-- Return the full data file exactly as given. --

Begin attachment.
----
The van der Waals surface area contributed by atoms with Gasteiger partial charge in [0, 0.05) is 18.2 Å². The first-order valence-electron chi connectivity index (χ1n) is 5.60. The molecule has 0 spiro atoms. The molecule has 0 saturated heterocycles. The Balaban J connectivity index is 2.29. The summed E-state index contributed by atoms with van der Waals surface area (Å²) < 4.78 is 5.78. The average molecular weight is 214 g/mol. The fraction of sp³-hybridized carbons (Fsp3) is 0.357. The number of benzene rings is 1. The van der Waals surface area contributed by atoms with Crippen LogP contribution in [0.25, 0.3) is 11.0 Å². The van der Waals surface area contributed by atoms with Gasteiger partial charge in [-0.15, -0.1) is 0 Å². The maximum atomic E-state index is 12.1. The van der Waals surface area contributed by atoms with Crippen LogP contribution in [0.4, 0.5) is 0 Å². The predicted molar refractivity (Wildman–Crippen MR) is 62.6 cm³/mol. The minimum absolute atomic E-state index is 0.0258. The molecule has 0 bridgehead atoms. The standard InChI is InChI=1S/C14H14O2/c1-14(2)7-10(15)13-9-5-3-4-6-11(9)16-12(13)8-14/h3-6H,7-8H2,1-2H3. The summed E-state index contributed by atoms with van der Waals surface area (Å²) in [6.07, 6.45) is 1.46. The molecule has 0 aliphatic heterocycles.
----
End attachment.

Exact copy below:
The van der Waals surface area contributed by atoms with Gasteiger partial charge in [0, 0.05) is 18.2 Å². The first-order valence-electron chi connectivity index (χ1n) is 5.60. The molecule has 0 spiro atoms. The molecule has 0 saturated heterocycles. The Balaban J connectivity index is 2.29. The summed E-state index contributed by atoms with van der Waals surface area (Å²) < 4.78 is 5.78. The average molecular weight is 214 g/mol. The fraction of sp³-hybridized carbons (Fsp3) is 0.357. The number of benzene rings is 1. The van der Waals surface area contributed by atoms with Crippen LogP contribution in [0.25, 0.3) is 11.0 Å². The van der Waals surface area contributed by atoms with Gasteiger partial charge in [-0.15, -0.1) is 0 Å². The maximum atomic E-state index is 12.1. The van der Waals surface area contributed by atoms with Crippen LogP contribution in [0.4, 0.5) is 0 Å². The predicted molar refractivity (Wildman–Crippen MR) is 62.6 cm³/mol. The minimum absolute atomic E-state index is 0.0258. The molecule has 0 bridgehead atoms. The standard InChI is InChI=1S/C14H14O2/c1-14(2)7-10(15)13-9-5-3-4-6-11(9)16-12(13)8-14/h3-6H,7-8H2,1-2H3. The summed E-state index contributed by atoms with van der Waals surface area (Å²) in [6.07, 6.45) is 1.46. The molecule has 0 aliphatic heterocycles.